The discovery of an association between polymorphisms in NOD2 and Crohn’s disease in 20014,5 (table 1) represented one of the great advances in our understanding of polygenic diseases in general, with important implications beyond IBD. It provided the proof that functional variants of single genes could indeed be identified in a polygenic disease. Due to the advent of high-throughput genotyping strategies, genome-wide association studies (GWAS) became possible and have yielded a dramatic expansion of our insight into the genetic basis of IBD over the last few years, with now ~50 loci associated with both forms of IBD, Crohn’s disease and ulcerative colitis.2,3,6,7 NOD2 was also a ‘bonanza’ in that the genetic variants most strongly associated with Crohn’s disease were located in the coding region and led to an altered amino acid sequence, either due to an insertion that resulted in a frame-shift mutation, or through non-synonymous SNPs that resulted in amino acid exchanges (table 1).4,5,8 Crohn’s disease-associated genetic variants were all located in the so-called leucine-rich repeat (LRR) region of NOD2, the ligand-binding domain of this intracellular pattern recognition receptor and hence suggested a common functional theme in the relationship between NOD2 and Crohn’s disease pathogenesis. Since then, apart from the variants commonly observed in Crohn’s disease (termed SNP8 (R702W), SNP12 (G908R), and SNP13 (1007fs) in the initial publication; table 1)4, a number of rare NOD2 variants have been discovered that add to the genetic association of this locus to Crohn’s disease, and again almost exclusively localise to the LRR region.9 This deep insight into the ‘functional’ genetic variants of NOD2 contrasts significantly with the level of functional–genetic insights available to date for almost all of the other novel loci discovered through GWAS. While the locus associations based on surveying a limited number (currently 500–1000k) of SNPs are firmly established and reproducible, in many cases these loci harbour multiple genes that appear equally likely as potential causative candidates from a purely genetic point of view.2 Since DNA is inherited in larger chunks of 50–100 kb (haplotypes) across generations, current GWAS technology does not always allow the resolution of associated loci to individual genes or further to causal variants within these genes.10 Moreover, in most instances, the causal variants at a specific locus remain unknown even despite substantial re-sequencing efforts (see below).11 Another major distinction of the NOD2 association from other genetic Crohn’s disease (or ulcerative colitis) associations is that its effect size is substantial, reflected in the fact that NOD2 variants alone account for the vast majority of the ~20% of heritability explained by all genetic loci associated with Crohn’s disease thus far.2,6
Table 1
Table 1
Summary of genetic variants mentioned in the text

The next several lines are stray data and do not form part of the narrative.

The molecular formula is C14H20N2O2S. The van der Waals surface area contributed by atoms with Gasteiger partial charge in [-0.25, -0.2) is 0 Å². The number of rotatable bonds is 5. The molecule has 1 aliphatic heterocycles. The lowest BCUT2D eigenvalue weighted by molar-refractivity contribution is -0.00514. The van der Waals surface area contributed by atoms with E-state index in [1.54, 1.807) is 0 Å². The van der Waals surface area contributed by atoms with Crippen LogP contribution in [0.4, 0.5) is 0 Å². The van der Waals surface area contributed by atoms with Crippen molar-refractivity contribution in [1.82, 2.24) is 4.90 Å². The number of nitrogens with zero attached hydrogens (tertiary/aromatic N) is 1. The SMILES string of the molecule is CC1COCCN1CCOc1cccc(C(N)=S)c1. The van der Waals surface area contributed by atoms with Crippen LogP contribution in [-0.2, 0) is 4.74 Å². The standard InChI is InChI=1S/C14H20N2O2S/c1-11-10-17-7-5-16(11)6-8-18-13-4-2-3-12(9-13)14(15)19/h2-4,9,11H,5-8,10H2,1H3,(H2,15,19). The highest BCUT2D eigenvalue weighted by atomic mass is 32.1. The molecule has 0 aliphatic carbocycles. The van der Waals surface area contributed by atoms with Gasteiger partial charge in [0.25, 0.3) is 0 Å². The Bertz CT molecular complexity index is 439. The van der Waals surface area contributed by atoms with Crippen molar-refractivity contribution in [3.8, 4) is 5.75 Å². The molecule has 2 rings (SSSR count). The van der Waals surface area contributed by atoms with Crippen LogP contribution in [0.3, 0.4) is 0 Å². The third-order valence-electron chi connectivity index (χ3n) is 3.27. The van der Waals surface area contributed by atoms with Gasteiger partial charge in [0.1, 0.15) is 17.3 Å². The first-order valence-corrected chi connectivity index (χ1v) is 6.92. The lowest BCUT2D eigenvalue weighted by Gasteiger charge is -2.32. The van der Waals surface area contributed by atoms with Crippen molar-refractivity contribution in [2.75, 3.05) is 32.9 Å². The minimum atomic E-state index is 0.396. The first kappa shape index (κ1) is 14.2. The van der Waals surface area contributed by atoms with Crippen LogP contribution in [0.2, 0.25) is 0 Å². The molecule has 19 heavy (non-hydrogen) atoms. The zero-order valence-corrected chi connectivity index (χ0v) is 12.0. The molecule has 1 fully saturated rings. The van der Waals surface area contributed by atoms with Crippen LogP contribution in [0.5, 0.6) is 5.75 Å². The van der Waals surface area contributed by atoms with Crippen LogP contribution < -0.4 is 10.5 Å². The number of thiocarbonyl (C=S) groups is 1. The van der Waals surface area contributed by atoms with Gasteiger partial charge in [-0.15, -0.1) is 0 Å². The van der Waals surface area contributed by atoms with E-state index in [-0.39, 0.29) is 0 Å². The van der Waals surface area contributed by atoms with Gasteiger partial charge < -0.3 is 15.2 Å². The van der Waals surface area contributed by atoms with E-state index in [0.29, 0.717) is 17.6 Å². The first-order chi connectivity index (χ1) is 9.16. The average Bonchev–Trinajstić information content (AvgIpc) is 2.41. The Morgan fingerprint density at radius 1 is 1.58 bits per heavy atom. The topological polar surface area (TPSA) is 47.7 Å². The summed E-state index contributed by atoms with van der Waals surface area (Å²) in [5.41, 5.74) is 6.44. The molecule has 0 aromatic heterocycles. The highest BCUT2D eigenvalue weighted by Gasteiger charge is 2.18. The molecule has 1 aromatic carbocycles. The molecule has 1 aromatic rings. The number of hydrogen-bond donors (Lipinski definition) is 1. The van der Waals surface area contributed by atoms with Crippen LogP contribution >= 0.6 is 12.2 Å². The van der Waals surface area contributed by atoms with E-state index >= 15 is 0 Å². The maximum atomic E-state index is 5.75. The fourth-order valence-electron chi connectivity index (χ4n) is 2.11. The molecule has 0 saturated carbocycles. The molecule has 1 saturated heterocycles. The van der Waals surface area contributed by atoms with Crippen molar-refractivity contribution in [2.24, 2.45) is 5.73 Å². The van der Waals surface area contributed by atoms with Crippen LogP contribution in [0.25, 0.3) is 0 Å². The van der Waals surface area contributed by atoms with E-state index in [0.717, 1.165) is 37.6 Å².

Despite the strong association between Crohn’s disease and causative NOD2 variants, a comprehensive picture of how NOD2 contributes to disease pathogenesis has not yet emerged (figure 1).1,3 NOD2 is broadly expressed intracellularly in macrophages, dendritic cells, and at lower levels in intestinal epithelial cells,12 and even in T cells.13 NOD2 is activated by N-acetyl muramyl dipeptide (MDP), a component of bacterial peptidoglycan.14,15 Additional ligands of NOD2 are N-glycolyl muramyl dipeptide from mycobacteria,16 and viral ssRNA.17 NOD2 activated by MDP binds to receptor-interacting serine-threonine kinase 2 (RIP2, RIPK2), which results in TRAF6-mediated ubiquitination of NF-κB essential modulator (NEMO, IKKγ) and hence activation of the NF-κB pathway.1 Activation of NOD2 through ssRNA activates an alternative pathway, triggering interferon-regulatory factor 3 (IRF3) activation through the adapter protein MAVS (mitochondrial antiviral signalling protein) and consequently production of interferon β (IFNβ).17 The common Crohn’s disease-associated NOD2 variants abrogate RIP2 binding and consequently decrease NF-κB activation upon MDP stimulation.18 NOD2 is also involved in the modulation of Toll-like receptor (TLR) signalling.19,20 Specifically, Crohn’s disease-associated NOD2 variants may be inhibitory with regard to TLR2-induced NF-κB activation,19 especially upon chronic stimulation.21 While these data support a hypomorphic function of Crohn’s disease-associated NOD2 variants, the frame-shift NOD23020insC variant (SNP 13) has been suggested to encode a gain-of-function aspect by actively suppressing IL10 transcription via inhibiting the nuclear ribonucleoprotein hnRNP-A1.22 Furthermore, Nod2−/− mice exhibit decreased expression of specific antimicrobial α-defensins in Paneth cells. Along these lines, oral infection with Listeria monocytogenes led to increased translocation of this model pathogen to the liver and spleen in Nod2−/− mice.23 Similarly, patients with Crohn’s disease-associated NOD2 variants expressed decreased levels of α-defensins HD5 and HD6.24 Remarkably, neither Nod2−/− mice, nor mice engineered to express the murine homologue of the human NOD23020insC variant (ie, Nod22939insC) instead of wild-type Nod2 develop spontaneous intestinal inflammation under specific pathogen-free (SPF) conditions.23,25 Nod22939insC, but not Nod2−/− mice, exhibited increased severity in the dextran sodium sulfate (DSS)-induced colitis model.23,25 The Nod22939insC model was characterised by increased interleukin 1 β (IL-1β) release from MDP-stimulated macrophages, and blockade of IL-1b signalling alleviated the exaggerated DSS-induced colitis.25